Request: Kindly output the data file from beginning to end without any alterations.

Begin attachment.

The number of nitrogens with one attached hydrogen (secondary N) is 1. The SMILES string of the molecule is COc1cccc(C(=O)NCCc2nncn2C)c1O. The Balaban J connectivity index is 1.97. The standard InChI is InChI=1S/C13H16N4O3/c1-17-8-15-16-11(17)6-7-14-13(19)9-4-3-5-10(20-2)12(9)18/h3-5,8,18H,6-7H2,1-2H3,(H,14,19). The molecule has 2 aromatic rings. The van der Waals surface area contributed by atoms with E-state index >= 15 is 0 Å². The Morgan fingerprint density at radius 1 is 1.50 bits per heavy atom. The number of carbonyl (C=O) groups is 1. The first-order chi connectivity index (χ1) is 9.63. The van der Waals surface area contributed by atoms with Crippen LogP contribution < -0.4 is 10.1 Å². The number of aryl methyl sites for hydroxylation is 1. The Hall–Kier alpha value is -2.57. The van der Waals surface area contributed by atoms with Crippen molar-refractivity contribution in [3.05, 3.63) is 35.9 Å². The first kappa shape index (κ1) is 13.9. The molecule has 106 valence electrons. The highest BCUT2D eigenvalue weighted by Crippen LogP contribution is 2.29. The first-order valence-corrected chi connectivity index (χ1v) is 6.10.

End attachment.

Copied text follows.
The number of nitrogens with one attached hydrogen (secondary N) is 1. The SMILES string of the molecule is COc1cccc(C(=O)NCCc2nncn2C)c1O. The Balaban J connectivity index is 1.97. The standard InChI is InChI=1S/C13H16N4O3/c1-17-8-15-16-11(17)6-7-14-13(19)9-4-3-5-10(20-2)12(9)18/h3-5,8,18H,6-7H2,1-2H3,(H,14,19). The molecule has 2 aromatic rings. The van der Waals surface area contributed by atoms with E-state index >= 15 is 0 Å². The Morgan fingerprint density at radius 1 is 1.50 bits per heavy atom. The number of carbonyl (C=O) groups is 1. The first-order chi connectivity index (χ1) is 9.63. The van der Waals surface area contributed by atoms with Crippen LogP contribution < -0.4 is 10.1 Å². The number of aryl methyl sites for hydroxylation is 1. The Hall–Kier alpha value is -2.57. The van der Waals surface area contributed by atoms with Crippen molar-refractivity contribution in [3.05, 3.63) is 35.9 Å². The first kappa shape index (κ1) is 13.9. The molecule has 106 valence electrons. The highest BCUT2D eigenvalue weighted by Crippen LogP contribution is 2.29. The first-order valence-corrected chi connectivity index (χ1v) is 6.10.